* Her regular caregiver

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You're Invited


It's 5 o'clock*, and the door of the bath house slams behind Fynn as he emerges with wet hair and a towel slung over his shoulder. He was out working on his treehouse all afternoon, and had sap and dirt and sawdust in his hair to contend with. It's nearly time for dinner, and there are still chores to do. Eggs to gather, salad fixings to pick, and a bit of cello harmony to work out if he has a few minutes left before dinner is called.

It's the last Friday of the month, which means we're expecting a bigger crowd than usual. It's music night, and we never know how many locals will show up on foot or by car, or who will hike up the lane from the trail when they hear some picking and plucking and singing starting to waft over the mountain. I'm in the outdoor kitchen with Martha, Cedar, and a couple other folks (including a few mostly-willing teens), chopping veggies, making dressing, hard-boiling eggs, and frying up the leftover ham from yesterday. It's a salad-bar tonight, and I can pretty much count on a few regulars bringing some fresh herbs, homemade cheese, a can of beans, leftover chicken, or anything else they like to dump on a bed of greens. I'm craving lemons for my salad, but haven't had time to drive into town to get them, so it's bottled lemon juice tonight.

We've had a decent crowd this week, but it's still been quiet. Maggie's here for the week, with her young daughter, and they're staying up in the original cob cabin with Jane, who's been here since her husband died 6 months ago. She's been feeling ready to socialize again lately, and is happy to share the space now. It's only two rooms with a wee porch, but not far from the bath house and outdoor kitchen. It was our first cob structure, and has a few cracks around the window and some shrinkage along the eaves, but it's still cozy and cool in the summer.

It's June, and we're well into our latest building project, Michael's studio. He's been working out of the old barn for the last three years … when he has moment to paint or carve something other than a building detail … but we've finally knocked out the bath house/kitchen combo, the main part of our own stone/cob home (we moved out of the trailer last summer!), and three basically habitable treehouses. There are several more in various stages of construction, but the main push this summer is the studio.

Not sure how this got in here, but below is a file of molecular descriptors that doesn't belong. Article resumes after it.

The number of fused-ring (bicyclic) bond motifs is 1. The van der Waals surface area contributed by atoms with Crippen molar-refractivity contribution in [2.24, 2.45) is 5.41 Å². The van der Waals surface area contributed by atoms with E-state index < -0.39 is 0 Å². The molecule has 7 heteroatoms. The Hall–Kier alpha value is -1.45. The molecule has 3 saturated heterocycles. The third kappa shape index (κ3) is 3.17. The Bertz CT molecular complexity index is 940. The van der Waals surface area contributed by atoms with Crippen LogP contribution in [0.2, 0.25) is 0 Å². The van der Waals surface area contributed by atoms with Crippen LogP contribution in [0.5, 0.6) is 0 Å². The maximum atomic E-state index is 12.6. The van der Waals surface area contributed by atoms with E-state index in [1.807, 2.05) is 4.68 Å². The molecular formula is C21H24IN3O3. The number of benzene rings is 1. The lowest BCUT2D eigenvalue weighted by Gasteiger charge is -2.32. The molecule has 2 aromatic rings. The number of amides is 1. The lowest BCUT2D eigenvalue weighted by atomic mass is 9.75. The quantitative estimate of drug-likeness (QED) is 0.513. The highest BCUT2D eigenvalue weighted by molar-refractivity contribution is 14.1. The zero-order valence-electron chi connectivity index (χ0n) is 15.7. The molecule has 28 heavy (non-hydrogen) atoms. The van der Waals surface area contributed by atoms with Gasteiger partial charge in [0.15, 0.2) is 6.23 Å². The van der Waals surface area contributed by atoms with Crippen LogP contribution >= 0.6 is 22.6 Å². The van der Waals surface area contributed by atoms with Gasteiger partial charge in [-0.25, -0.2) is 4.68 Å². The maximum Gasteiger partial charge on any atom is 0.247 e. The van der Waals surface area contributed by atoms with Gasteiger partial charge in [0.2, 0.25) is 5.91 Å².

There have been drawings scattered on shelves and tables and napkins for over a year now, and the pile of field stones got big enough to start laying the studio's foundation last month. The pile is large enough mostly because John stopped by on his Kubota It! tour of the U.S. a few weeks ago, and moved a bunch of the larger ones down the hill for us. It's to be a combo of stone, wood, and cob, and is set back a ways back from the main house, about a half mile up into the woods. We hope to get electric run up there soon, and plan to get a pump going from the stream to a slop sink as soon as that happens.

It's really more of a getaway than a full studio, but it will be a place to paint, sing at the top of his lungs, and do the alone-in-the-woods thing. The wood shop and slowly-evolving metal shop are going to stay in the barn. Todd introduced us to a lot of metal working tools when they came for a month last summer to check things out, and Bobby scavenged quite a bit of stuff from estate sales when he was still living in Knoxville, so the place is reasonably functional by now. We lost a fair number of tools in the first couple of years thanks to rust and forgetfulness and the occasional over-eager neophyte skil-saw user, but have slowly gotten them organized, and now that Nathan sleeps in the barn-loft and keeps track of things at days end, they're kept oiled and sharp and tuned up.

It's Douglas' turn to do the dinner call, and he's chosen yodeling as Ash is visiting and willing to help, so the two of them make enough noise to alert anyone within 200 yards that food's ready. It's 6:00 and the shadows aren't too long yet though it's beginning to cool down. Edmund and Sparrow take up their positions under the table, and Benny and Sam (the current dogs in residence) chase each other around the benches, tripping up a couple of the folks who are finding a perch, but Calvin gets them settled down in short order. It looks like about 20 are going to sit up to table, and Dave says a quick prayer before everyone digs in.

Newbies get a guest bowl and mug from the end of the serving counter, while the regulars bring their own, or pull the ones they keep here off of the shelves under the counter. Jars of forks and chopsticks sit in the middle of the 20' long table under the kitchen's big shelter/roof, as do jugs of water and a few bottles of wine. My favorite chopsticks are the ones with Kanji love notes on them that Sue makes, and brings us from Japan every fall. Some daring ones park themselves along the eating counter that takes up one long side of the space … Evan and Byron are already perched on it, and others are on a motley collection of stools that mostly came from one of Keren's game competitions earlier this summer, I don't remember the rules but most of the results are actually sitable. Douglas's entry was a folding ladder stool that's way too tall for the table, but gets used to access his tree-gym down the hill.